The latest statewide poll of Maryland Democratic voters shows they haven’t yet coalesced behind any of the several Democratic candidates pursuing the governor’s office.
The Goucher College poll released Thursday morning found Prince George’s County Executive Rushern Baker with the most support—about 19 percent of the Democrats polled said they’d vote for him if the primary election were held today.
About 12 percent said they’d vote for Baltimore County Executive Kevin Kamenetz. Former NAACP President Ben Jealous received about 10 percent of support from likely voters.
The poll surveyed 409 Democrats in the state from Feb. 12 to 18 to determine their level of support for the Democrats hoping to challenge Republican Gov. Larry Hogan in the 2018 general election.
However, 47 percent of those polled responded that they “don’t know” who they’ll support in the race.
“While Rushern Baker is clearly collecting the most votes right now, it’s difficult to discern who’s leading because there’s a lot of don’t knows,” said Mileah Kromer, who oversees the polling as director of the college’s Sarah T. Hughes Field Politics Center. “I have to acknowledge the fact that Baker, Kamenetz and Jealous are making inroads.”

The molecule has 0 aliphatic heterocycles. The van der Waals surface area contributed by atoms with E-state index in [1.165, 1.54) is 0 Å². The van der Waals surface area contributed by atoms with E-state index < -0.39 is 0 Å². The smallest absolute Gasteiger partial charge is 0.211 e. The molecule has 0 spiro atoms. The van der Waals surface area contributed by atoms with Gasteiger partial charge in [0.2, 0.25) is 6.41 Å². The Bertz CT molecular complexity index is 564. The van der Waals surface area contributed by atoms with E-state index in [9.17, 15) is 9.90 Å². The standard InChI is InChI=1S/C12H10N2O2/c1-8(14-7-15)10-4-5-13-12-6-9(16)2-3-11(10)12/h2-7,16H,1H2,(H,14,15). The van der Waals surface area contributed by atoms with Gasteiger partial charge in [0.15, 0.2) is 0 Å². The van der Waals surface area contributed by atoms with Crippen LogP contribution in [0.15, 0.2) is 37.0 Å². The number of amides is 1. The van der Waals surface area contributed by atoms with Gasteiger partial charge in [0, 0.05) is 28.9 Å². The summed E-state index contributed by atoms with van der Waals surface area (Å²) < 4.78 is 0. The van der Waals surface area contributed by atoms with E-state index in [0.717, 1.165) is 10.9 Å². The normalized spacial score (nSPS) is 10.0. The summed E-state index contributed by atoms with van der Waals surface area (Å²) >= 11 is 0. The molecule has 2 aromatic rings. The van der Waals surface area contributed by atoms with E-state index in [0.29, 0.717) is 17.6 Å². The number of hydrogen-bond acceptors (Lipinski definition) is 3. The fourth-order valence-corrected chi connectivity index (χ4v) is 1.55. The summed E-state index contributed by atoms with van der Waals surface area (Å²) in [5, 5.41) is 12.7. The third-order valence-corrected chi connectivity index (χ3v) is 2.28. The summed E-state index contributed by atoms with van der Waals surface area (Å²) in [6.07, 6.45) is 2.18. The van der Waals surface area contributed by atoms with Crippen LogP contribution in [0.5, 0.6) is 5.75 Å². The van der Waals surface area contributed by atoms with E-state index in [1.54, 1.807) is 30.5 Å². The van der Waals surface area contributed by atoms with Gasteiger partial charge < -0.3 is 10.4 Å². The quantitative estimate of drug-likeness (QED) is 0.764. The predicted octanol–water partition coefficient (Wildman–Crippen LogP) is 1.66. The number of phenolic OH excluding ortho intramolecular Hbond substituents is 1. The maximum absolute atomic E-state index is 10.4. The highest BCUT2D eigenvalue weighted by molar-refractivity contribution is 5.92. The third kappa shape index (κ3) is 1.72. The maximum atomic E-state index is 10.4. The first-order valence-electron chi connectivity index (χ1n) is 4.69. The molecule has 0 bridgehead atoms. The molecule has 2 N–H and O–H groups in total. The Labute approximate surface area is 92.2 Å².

Other candidates in the crowded Democratic field polled at less than 5 percent:
- Baltimore tech entrepreneur Alec Ross received 3 percent;
- state Sen. Rich Madaleno (D-Kensington) received 2 percent;
- Baltimore attorney James Shea received 2 percent; and
- former Michelle Obama aide Krishanti Vignarajah received 2 percent.
The numbers differed from the Gonzales Research Poll released in January, which showed Baker with 24 percent of support from likely Democratic voters while Kamenetz and Jealous were tied with 14 percent. About 33 percent of the voters were undecided.
Kromer said she believes the primary difference between Goucher’s results and the Gonzales poll is that Goucher found more voters haven’t made up their minds on which candidate to support.
As the candidates approach the June 26 primary, they’ll have to try to differentiate themselves from each other to win the support of the undecided voters, she said.
“They’re unified against Hogan, which makes sense, but increasing their name recognition will mean distinguishing themselves from each other,” Kromer said.
The Goucher poll also asked voters whether they thought favorably or unfavorably about the candidates. Results showed many of those polled don’t know the candidates:
Chart via Goucher College poll